We need to step up the fight against inequality

Angela Carr speaks at a rally in Geelong. Photo: Supplied

I’m a union delegate, a community services worker and a housing justice campaigner and I am standing on a People and Planet Before Profit ticket for the Victorian Senate.

We have food insecurity in this rich country that is not widely spoken about. Right now, with the pandemic impacting workers operating supply chains, supermarket shelves are being stripped bare and people are losing their minds because they cannot get their meat and veggies.

But, there many people who cannot afford these items on a regular basis.

Many people across the country — from remote communities to urban areas — cannot get access to healthy food, or enough food, on a daily basis. And this is happening in a rich country.

The capitalist system intentionally keeps people in this cycle of poverty through unjust systems that cover all areas of our lives — health, welfare, education, justice and the workplace.

This rich country cannot provide enough affordable housing because houses are treated as commodities. The idea that housing is a human right does not register with politicians who prefer to serve rich landlords.

There is a shortage of affordable houses. The low number of public housing places, combined with high market rents and wages that have not grown in line with the cost of living is contributing to this. The average worker and young people are being priced out of the property and rental market.

I reject the federal government’s line that “housing is a state issue”. That is false. It could play a strong role if it wanted to, or was pushed to. In Finland, we can see that all levels of government can work together to eradicate homelessness.

A federal government commitment to building large-scale public housing projects, abolishing tax exemptions and introducing rent caps is the only way to solve this crisis.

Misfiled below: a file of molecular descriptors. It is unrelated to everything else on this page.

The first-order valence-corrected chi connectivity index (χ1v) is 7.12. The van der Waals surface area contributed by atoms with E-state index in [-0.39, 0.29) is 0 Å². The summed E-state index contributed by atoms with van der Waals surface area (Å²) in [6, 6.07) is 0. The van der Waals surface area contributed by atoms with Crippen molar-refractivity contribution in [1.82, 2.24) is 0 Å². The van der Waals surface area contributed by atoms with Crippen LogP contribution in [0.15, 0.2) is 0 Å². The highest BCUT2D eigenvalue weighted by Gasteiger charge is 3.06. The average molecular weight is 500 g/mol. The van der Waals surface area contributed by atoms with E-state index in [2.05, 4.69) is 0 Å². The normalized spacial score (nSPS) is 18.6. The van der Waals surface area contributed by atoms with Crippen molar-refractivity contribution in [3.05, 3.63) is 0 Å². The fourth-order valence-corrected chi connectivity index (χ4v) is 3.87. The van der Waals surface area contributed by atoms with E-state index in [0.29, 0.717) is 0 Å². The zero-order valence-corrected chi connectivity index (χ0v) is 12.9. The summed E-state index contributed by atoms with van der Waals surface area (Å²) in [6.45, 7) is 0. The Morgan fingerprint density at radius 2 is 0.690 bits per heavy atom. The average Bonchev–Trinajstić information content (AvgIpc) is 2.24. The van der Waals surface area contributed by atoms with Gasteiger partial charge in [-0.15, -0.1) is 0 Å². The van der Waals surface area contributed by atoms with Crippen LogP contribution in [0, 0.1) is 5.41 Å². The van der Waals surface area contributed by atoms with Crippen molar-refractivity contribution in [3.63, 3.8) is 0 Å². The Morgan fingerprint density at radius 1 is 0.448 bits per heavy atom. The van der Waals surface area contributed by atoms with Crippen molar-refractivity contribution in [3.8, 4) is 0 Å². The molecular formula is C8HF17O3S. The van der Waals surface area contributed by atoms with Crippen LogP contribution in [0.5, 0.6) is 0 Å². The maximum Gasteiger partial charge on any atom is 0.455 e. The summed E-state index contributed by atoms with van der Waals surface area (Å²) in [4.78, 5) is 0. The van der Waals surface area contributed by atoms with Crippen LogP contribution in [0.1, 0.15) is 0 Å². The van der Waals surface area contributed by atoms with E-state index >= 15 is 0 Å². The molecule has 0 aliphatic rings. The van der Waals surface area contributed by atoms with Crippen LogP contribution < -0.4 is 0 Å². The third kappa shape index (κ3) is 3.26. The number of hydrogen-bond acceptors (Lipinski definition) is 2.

A livable wage for all, workers and people on income support, is a no brainer. Insecure and low-paid and casual work all help drive people into poverty.

Without the government permanently doubling income support payments, currently well below the poverty line, vulnerable people will not be able to maintain basic human needs such as shelter, food, medical care and employment.

The National Disability Insurance Scheme (NDIS)  is flawed as we’ve seen participants struggle to access the most basic level of service or equipment necessary for them to live independent lives. The inequalities can be exacerbated depending on your postcode. First Nations communities in regional or remote areas not only face a critical lack of support services, obtaining access to the NDIS is almost impossible.

People living with poor mental health can rarely gain access to the Disability Support Pension, leaving them vulnerable to being cut off the JobSeeker allowance when they cannot meet their mutual obligations. Older people and single parents also face the unrealistic “mutual obligation” provisions. And we must not forget the punitive and racist basics card, first rolled out to First Nations communities.

Policies that punish the most vulnerable are not just inequitable, they are criminal. The system needs a radical overhaul so that the people doing it tough can survive.

This federal election we need to promote collectivist, socialist solutions to the crises. The pandemic is exposing the crisis in the public health care system, the result of funding cuts over the last decade. Bulk billing services are less accessible than ever, which places a higher demand on emergency departments.

To counter the government spin on individuals “taking responsibility”, which pits worker against workers, we need to promote working class solidarity and resolving again to collectively struggle for our rights.

[ is a Senate candidate in Victoria. This article is based on a presentation given to the 16th national conference of the Socialist Alliance.]